While American consumers remain highly involved in supporting good causes, they are now outpaced by a surge of citizen consumerism in the emerging markets. Consumers in Brazil, China, India, and Mexico are more likely than Americans to purchase and promote brands that support good causes. They also demonstrate higher expectations of brands to support good causes. Approximately 8 in 10 consumers in the emerging markets (Brazil: 87 percent, Mexico: 85 percent, China and India: 79 percent) expect brands to do something to support a good cause, while only sixty-three percent of Americans agree.
"Brazil, China, India and Mexico have reached a tipping point in terms of economic development and their consumers no longer need to make trade-offs," said Cone. "In emerging markets, the dramatic rise of ‘the citizen consumer' has happened so quickly because battles over societal issues like natural resources and human rights have taken place right in their backyards. They understand purpose and want it to be at the center of their lives and their everyday interactions with brands."
The study measured American consumer views on environmental causes.
- 78 percent of American consumers believe government and business need to work together more closely to ensure the environment is protected
- 75 percent of Americans believe projects that protect and sustain the environment can help grow the economy
- More than two-thirds (67 percent) would support legislation that requires corporation to meet certain environmental standards even it if would negatively impact a corporations profits.
- More than half (59 percent) would support legislation that requires government to fund partnerships between public and private organizations to help protect the environment.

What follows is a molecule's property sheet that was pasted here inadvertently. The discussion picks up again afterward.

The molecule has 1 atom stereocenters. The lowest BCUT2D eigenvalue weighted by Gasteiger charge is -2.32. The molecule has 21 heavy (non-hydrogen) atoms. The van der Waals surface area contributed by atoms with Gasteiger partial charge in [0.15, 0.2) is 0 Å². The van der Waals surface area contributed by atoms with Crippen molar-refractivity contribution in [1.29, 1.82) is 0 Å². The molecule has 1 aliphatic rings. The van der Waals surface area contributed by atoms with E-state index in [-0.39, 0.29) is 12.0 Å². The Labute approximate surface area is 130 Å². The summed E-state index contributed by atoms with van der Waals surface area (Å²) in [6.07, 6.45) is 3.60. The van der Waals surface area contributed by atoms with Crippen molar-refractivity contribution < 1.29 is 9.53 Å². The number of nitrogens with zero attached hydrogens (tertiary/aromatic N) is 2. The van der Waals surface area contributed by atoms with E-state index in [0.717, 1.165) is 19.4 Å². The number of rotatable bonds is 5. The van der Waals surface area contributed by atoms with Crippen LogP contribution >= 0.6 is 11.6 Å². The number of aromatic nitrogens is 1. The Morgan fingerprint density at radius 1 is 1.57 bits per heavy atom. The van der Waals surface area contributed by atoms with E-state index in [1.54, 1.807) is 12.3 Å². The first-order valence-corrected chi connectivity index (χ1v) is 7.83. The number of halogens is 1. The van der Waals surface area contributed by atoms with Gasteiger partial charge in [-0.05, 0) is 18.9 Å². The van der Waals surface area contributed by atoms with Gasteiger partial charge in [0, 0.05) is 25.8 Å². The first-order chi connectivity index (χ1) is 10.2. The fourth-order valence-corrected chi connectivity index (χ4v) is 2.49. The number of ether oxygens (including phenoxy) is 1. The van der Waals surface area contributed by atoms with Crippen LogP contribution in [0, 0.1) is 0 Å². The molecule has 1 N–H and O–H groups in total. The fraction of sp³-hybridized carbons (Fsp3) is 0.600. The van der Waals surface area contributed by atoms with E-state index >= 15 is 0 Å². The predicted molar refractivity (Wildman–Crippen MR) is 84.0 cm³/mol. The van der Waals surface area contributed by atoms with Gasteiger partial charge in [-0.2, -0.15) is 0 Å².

Consumers say they approve of companies and product sales supporting charitable causes.
- More than one-third of Americans (34 percent) say they would prefer to receive a donation to a good cause as a gift rather than an item that a friend had picked out "knowing that you would like it."
- 79 percent of Americans think it is OK for brands to support good causes and make money at the same time
- When asked which they would be more likely to buy: a product or a product that donates a portion of its profits to a good cause but costs more:
- A beverage: 62 percent would pay 5 percent more (56 percent globally); 61 percent would pay 10 percent more (51 percent globally)
- A piece of clothing: 58 percent would pay 5 percent more (51 percent globally); 54 percent would pay 10 percent more (45 percent globally)
- A household appliance: 52 percent would pay 5 percent more (47 percent globally); 46 percent would pay 10 percent more (41 percent globally)
About the StudyThe 2010 GoodPurpose study was conducted by the StrategyOne and consisted of 20-minute interviews in 13 countries among 7,259 adults. Online interviews were conducted in Brazil, Canada, France, Germany, Italy, Japan, Mexico, the Netherlands, UAE, the United Kingdom, and the United States. For more information, visit www.goodpurposecommunity.com.